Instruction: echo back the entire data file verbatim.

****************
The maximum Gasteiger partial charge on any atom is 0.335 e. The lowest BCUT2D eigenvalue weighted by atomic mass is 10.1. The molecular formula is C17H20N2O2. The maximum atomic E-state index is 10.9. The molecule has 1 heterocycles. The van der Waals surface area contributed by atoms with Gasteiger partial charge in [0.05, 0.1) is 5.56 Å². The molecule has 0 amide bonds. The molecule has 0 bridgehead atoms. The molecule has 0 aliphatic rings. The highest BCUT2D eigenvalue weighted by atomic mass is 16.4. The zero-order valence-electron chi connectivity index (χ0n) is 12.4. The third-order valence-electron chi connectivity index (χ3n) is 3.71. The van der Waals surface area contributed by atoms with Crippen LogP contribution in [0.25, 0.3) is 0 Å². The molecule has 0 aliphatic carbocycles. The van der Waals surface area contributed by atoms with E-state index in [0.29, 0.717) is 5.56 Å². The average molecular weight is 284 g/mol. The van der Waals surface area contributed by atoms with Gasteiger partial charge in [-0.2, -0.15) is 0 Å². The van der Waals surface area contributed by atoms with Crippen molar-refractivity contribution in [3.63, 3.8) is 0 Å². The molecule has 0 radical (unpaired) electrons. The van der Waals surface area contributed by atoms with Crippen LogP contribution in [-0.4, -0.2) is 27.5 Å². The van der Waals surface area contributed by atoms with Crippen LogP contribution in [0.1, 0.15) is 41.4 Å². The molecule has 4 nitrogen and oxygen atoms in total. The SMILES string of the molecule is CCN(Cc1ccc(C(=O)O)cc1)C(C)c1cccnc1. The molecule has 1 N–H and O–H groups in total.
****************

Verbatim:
The maximum Gasteiger partial charge on any atom is 0.335 e. The lowest BCUT2D eigenvalue weighted by atomic mass is 10.1. The molecular formula is C17H20N2O2. The maximum atomic E-state index is 10.9. The molecule has 1 heterocycles. The van der Waals surface area contributed by atoms with Gasteiger partial charge in [0.05, 0.1) is 5.56 Å². The molecule has 0 amide bonds. The molecule has 0 bridgehead atoms. The molecule has 0 aliphatic rings. The highest BCUT2D eigenvalue weighted by atomic mass is 16.4. The zero-order valence-electron chi connectivity index (χ0n) is 12.4. The third-order valence-electron chi connectivity index (χ3n) is 3.71. The van der Waals surface area contributed by atoms with Crippen LogP contribution in [0.25, 0.3) is 0 Å². The molecule has 0 aliphatic carbocycles. The van der Waals surface area contributed by atoms with E-state index in [0.29, 0.717) is 5.56 Å². The average molecular weight is 284 g/mol. The van der Waals surface area contributed by atoms with Gasteiger partial charge in [-0.2, -0.15) is 0 Å². The van der Waals surface area contributed by atoms with Crippen molar-refractivity contribution in [3.63, 3.8) is 0 Å². The molecule has 0 radical (unpaired) electrons. The van der Waals surface area contributed by atoms with Crippen LogP contribution in [-0.4, -0.2) is 27.5 Å². The van der Waals surface area contributed by atoms with Crippen LogP contribution in [0.1, 0.15) is 41.4 Å². The molecule has 4 nitrogen and oxygen atoms in total. The SMILES string of the molecule is CCN(Cc1ccc(C(=O)O)cc1)C(C)c1cccnc1. The molecule has 1 N–H and O–H groups in total.